A humbling map of real-time wind patterns in Tornado Alley
“Wind Map” is a stunning interactive datavisualization that presents wind patterns across the continental U.S. in real time. Picture above is what it looked like last night at 10:59 CDT, in the aftermath of yesterday’s devastating Oklahoma tornado.”
Read more here from io9.
Posts tagged map.
Snow storm to hit New England Monday evening/Tuesday morning. Prepare for messy commuting.
Infographic: Global Sea Level Rise Projections and Risk to the U.S.A.
A 2012 study by the U.S. Geological Survey determined that sea levels along the East Coast will rise three to four times faster than the global average. The study named Norfolk, New York City, and Boston as the three metro areas most vulnerable to the devastating effects of rising sea levels—ranging from the dramatic increase in storm surge, as winds scoop up water from the sea and dump more of it farther from the coast than ever before, to the steady erosion of roads, buildings, and arable soil as seawater creeps inland.
Map of significant climate events in 2012. Usually we think in terms of one event to the next. We name that event (Katrina, Nemo, etc.) and move on to the clean up phase. But collectively, when seen in one snap shot of an entire year, I cannot help but think we are in big, big trouble. Governments cannot possibly manage all this strife, year after year, decade after decade. Something has got to give, or possibly collapse. Sorry for the doom reflection, but sheesh. Look at all these big events. So much life lost. Such high costs to taxpayers.
Click to embiggen.
Several high-temperature records have been broken this year. This year is gonna be ultra-hot. Despite the distracting Nor’eastah-Nemo today, it has been a very warm winter in the U.S.
Good post on the climate-snow connection. This stuff wouldn’t be so confusing if we had better science (and philosophy) education.
I poked around the New Scientist’s new interactive climate change map. Pretty neat. The maps show the average temperature changes by location, and average temperature change over time. Data is scraped from NASA databases. There are better, more complex maps out there, but this one is easy to understand.
The graphs and maps all show changes relative to average temperatures for the three decades from 1951 to 1980, the earliest period for which there was sufficiently good coverage for comparison. This gives a consistent view of climate change across the globe. To put these numbers in context, the NASA team estimates that the global average temperature for the 1951-1980 baseline period was about 14 °C.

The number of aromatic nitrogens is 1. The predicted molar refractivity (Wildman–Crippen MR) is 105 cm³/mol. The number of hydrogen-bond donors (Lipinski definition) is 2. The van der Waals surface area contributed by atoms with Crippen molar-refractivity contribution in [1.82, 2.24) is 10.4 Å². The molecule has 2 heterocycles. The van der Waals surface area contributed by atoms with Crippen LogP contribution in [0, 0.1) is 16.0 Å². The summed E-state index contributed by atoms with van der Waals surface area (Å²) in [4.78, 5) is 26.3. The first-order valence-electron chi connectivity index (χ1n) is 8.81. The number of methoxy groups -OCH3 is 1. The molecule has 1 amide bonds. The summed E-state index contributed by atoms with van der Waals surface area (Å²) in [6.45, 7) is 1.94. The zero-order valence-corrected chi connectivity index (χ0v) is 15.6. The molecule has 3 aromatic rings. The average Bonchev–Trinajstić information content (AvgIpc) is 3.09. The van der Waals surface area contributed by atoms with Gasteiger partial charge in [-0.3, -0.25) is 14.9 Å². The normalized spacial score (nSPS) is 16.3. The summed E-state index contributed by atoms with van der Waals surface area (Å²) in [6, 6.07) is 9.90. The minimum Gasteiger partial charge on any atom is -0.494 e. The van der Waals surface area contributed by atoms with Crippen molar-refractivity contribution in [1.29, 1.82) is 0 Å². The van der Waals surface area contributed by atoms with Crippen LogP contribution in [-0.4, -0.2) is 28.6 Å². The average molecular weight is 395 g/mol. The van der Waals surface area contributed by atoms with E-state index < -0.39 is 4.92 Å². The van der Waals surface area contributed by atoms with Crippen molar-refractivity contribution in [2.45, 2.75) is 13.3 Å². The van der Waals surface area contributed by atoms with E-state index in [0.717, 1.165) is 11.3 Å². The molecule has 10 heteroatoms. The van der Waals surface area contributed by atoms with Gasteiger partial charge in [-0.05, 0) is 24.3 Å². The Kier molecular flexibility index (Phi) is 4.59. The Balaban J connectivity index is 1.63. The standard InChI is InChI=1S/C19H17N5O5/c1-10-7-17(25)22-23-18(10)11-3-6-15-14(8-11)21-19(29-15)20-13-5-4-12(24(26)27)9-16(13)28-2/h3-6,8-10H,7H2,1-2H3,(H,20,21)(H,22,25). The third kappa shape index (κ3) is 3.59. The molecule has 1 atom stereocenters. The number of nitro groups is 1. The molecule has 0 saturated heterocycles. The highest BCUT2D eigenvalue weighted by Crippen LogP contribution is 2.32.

The analysis uses land-based temperature measurements from some 6000 monitoring stations in the Global Historical Climatology Network, plus records from Antarctic stations recorded by the Scientific Committee on Antarctic Research. Temperatures at the ocean surface come from a measurements made by ships from 1880 to 1981, plus satellite measurements from 1982 onwards.Surface temperature measurements are not evenly distributed across the globe. Via
I took the above are screens with temp-change graphs of Piaui, Brazil; Reykjavik, Iceland; and Vienna, Austria. Compare the location graphs to the global average.
Map your home town: Warming World.
Big winds across the northeast tonight - 40 to 80 mph! Move your vehicles away from trees and do other safetyly things. Via
The Leonid meteor shower peaks before dawn on Saturday as the Earth passes through debris left behind by the comet 55P/Tempel-Tuttle.
Wowah wee wah!
Half-way through it gang! Hang in there. We still have power in Western Mass., though a few dozen coastal cities have lost power.
5:46 p.m. EDT Monday:“Sandy is onshore. It looks like it hit right by the Sea Isle City and Avalon area,” AccuWeather meteorologist Henry Margusity said.
5:36 p.m. EDT Monday: 83 mph wind gust in Eatons Neck, N.Y.
5:31 p.m. EDT Monday: 74 mph wind gust at Ocean City, Md., reported by emergency management.
5:24 p.m. EDT Monday: 75 mph wind gust at Fire Island, N.Y. at 4:35pm
5:21 p.m. EDT Monday: Sandy brought a wind gust of 117 mph to Mount Washington, NH at 5pm ET.
5:07 p.m. EDT Monday: Huffington Post reports that nearly one million customers are without power.
5:03 p.m. EDT Monday: “Very intense eye wall has developed off of Wildwood, N.J.,” AccuWeather Expert Senior Meteorologist Henry Margusity said.
4:53 p.m. EDT Monday: A collection of snow photos associated with Sandy has been compiled.
4:37 p.m. EDT Monday: JFK airport had a peak wind gust to 66 mph.
4:10 p.m. EDT Monday: “The water level at the Atlantic City Steel Pier is now rising at a rate of more than 1.5 ft/hr,” tweeted AccuWeather Meteorologist Bill Deger (@muwxguy). Atlantic City Steel Pier Tide Info
Sandy’s massive wind field
That blue band to the west is why this storm is so gnarly. The band is a combination of cold storms that will collide with a hot-weather Hurricane Sandy, thus the name “Frankenstorm.” Not to mention the very high-tides due to tomorrow’s full moon. These elements are why everyone is freaking out.
The band was a normal storm creeping across the U.S. from the Pacific Coast. But along the way it picked up a blast of wintery arctic air that swooped down from Canada. Sandy is pushing a lot of water towards the coastline, causing mega-damage to many properties. The tide is already high, making it worse.
Once it mashes into Hurricane Sandy over the coast, there will be mega-damage to many many properties. Frankenstorm indeed!
Ya’ll need to follow accuweather!
Every year, AccuWeather.com issues a U.S. winter forecast, highlighting predictions of temperature and precipitation trends. Last year, winter was unusually warm for much of the eastern two-thirds of the nation.